Navigating the Spike: The Case of the London Plague, 1665-1666

By Kenneth Maxwell

Managing, or navigating the spike(s) in the Coronavirus crisis is a focus of attention for the world’s governments and their populations. But navigating pandemic spikes is nothing new.

The great plague of London killed and estimated 100,000 out of a total population of some 460,000 which was almost a quarter of the population. It was the last pandemic of the bubonic plague to occur in England.

The  “Black Death” had originated in China in 1331. The plague was caused by the yersinia pestis bacterium which is usually transmitted through the bite of an infected rat. The 1665-66 plague in London and more broadly across England was last widespread widespread outbreak of plague in England during the 400 year pandemic.

The poorer parts of the city suffered most. here hygiene was rudimentary and overcrowding  common. It was not until 1894 that Alexandre Yersin identified the causal agent and the transmission of the bacterium by rat fleas was discovered and this was confirmed by DNA analysis in 2016. The reported figures of deaths were used to compile bills of mortality which listed the total deaths in each parish and whether caused by the plague.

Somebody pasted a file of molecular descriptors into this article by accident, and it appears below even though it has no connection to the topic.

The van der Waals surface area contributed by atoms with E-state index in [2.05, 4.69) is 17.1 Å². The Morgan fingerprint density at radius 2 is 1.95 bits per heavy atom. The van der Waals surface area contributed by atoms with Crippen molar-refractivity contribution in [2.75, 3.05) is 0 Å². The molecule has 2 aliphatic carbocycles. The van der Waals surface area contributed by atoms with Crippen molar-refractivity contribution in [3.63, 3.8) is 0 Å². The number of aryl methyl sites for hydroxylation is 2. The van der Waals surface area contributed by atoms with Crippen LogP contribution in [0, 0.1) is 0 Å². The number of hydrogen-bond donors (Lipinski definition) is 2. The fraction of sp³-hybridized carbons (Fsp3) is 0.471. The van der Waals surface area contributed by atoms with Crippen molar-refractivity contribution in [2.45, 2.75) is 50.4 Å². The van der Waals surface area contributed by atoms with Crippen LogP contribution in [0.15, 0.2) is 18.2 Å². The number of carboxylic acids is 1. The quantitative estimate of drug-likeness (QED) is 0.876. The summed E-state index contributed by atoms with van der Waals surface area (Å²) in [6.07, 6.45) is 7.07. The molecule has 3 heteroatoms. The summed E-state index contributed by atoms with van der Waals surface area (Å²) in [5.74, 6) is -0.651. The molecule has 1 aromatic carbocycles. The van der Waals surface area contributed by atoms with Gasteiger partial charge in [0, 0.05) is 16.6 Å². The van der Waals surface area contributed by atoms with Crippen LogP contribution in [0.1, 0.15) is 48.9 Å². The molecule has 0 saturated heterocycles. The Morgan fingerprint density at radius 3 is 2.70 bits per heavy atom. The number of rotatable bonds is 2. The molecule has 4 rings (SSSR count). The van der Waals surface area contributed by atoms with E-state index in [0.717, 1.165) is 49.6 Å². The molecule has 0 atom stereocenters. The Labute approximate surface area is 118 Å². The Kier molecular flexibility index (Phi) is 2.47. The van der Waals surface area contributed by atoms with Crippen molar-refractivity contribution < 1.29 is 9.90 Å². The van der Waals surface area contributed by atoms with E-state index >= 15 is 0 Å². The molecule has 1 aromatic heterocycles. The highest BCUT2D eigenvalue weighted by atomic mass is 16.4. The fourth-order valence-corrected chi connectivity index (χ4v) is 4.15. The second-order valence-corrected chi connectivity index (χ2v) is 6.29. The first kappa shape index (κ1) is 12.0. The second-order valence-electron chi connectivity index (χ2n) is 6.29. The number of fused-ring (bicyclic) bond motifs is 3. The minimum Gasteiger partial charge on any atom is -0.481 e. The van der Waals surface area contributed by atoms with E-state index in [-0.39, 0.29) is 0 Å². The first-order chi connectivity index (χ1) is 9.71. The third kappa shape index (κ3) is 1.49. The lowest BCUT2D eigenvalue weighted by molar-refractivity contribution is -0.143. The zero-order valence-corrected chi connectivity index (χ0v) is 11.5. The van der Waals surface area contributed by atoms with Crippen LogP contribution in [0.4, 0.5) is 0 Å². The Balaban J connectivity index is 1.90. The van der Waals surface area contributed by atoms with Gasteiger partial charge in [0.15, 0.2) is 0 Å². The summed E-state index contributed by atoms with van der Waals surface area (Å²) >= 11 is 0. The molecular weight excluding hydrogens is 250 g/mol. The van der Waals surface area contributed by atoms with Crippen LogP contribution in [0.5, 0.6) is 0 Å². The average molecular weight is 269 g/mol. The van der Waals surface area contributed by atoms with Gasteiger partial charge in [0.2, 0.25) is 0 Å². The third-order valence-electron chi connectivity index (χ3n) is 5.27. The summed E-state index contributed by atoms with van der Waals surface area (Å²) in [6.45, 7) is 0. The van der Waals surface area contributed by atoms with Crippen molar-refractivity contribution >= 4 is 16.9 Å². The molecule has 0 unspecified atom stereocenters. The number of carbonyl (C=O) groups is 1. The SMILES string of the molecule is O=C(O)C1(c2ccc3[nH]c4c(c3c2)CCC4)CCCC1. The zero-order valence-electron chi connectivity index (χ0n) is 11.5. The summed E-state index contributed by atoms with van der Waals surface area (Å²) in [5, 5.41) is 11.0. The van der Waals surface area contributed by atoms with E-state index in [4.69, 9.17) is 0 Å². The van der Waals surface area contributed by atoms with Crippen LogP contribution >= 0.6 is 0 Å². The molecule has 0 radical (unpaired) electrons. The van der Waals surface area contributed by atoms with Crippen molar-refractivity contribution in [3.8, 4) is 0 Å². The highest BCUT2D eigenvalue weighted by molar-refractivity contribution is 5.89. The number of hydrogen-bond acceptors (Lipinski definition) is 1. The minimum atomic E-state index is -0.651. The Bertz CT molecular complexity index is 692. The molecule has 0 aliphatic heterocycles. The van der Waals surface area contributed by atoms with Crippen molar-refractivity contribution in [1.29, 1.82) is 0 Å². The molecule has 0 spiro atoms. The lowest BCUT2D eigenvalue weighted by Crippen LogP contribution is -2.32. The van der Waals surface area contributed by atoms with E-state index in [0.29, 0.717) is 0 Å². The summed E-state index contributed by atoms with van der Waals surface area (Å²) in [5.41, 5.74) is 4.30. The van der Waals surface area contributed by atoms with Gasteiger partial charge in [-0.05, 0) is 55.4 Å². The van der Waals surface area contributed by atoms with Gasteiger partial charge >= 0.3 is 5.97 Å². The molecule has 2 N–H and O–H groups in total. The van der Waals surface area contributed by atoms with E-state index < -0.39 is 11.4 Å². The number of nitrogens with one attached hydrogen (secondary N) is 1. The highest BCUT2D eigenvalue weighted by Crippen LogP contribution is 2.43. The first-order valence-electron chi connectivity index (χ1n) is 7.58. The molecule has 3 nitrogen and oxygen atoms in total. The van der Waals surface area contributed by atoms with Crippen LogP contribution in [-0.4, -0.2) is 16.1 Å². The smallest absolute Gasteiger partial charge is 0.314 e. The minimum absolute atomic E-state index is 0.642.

As the plague spread a system of quarantine was introduced. This involved locking the house were anyone had died for 40 days. Travel was restricted. The rich left the city and King Charles ll and his court moved first to Salisbury and then to Oxford. The population of London was required to obtain a certificate of good health to leave the city. Trade and business ceased.  By February 1666 the King and his court returned to London.

The great fire of London occurred in September of 1666 which gutted the medieval city but did not reach Westminister or Charles ll’s Palace of Whitehall. The rebuilding took place largely on old street plan despite grand baroque plans for a redesigned city of piazzas and avenues.  But new public building were created on the previous sites. The most famous of which was St Paul’s Cathedral and Christopher Wren’s 50 new churches.